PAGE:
Early detection has been shown to be associated with reduced breast cancer morbidity and mortality.
Oncologist Dr Vance Sohn from Madigan Army Medical Center in Washington, said the numbers failing to be screened may be even higher in the general population.
He said: 'In the interest of helping more women be screened earlier for breast cancer, we were intrigued about what this preliminary study identified - that 85 per cent of women with a 20 to 24 per cent lifetime risk still did not pursue high risk surveillance.
His team plan to find out why, on an individual basis, women are declining this cancer check.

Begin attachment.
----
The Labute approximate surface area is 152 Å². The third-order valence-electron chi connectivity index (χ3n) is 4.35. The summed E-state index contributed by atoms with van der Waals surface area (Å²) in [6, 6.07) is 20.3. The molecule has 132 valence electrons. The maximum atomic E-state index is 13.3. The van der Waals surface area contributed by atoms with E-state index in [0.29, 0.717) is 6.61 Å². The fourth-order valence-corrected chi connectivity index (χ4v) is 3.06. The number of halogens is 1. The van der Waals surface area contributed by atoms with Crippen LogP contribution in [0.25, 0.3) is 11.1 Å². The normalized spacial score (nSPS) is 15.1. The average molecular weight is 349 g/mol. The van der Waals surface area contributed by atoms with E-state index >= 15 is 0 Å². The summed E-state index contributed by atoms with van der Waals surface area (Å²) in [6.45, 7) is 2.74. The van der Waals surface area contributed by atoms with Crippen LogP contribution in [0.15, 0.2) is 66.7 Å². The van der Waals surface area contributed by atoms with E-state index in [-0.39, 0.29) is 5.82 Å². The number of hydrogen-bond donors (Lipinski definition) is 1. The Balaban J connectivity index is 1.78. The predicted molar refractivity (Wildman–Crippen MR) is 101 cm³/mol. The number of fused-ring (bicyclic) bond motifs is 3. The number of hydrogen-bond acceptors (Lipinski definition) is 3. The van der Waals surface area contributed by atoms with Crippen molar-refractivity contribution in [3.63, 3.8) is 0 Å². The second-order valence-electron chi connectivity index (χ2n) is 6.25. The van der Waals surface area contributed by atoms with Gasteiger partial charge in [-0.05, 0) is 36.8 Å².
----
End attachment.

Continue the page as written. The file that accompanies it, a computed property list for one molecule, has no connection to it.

Dr Sohn said, "If we understand the reason behind this circumstance, then it will help us better target those who would benefit from this imaging modality so we could provide clear explanations about the test."
The study was presented at the American College of Surgeons Clinical Congress in San Diego found the vast majority of these women choose not to get it.
The researchers analysed data on 1,057 women who had a 20 per cent or greater lifetime risk of developing breast cancer.
The screenings were offered based on their high-risk status, and not because of mammography results.
A quarter (24 per cent) of those with a 25 to 29 percent risk got the imaging test, while just over a third (36 per cent) with a 30 to 39 per cent risk sought one. And only half with more than a 40 per cent took the advice. (ANI)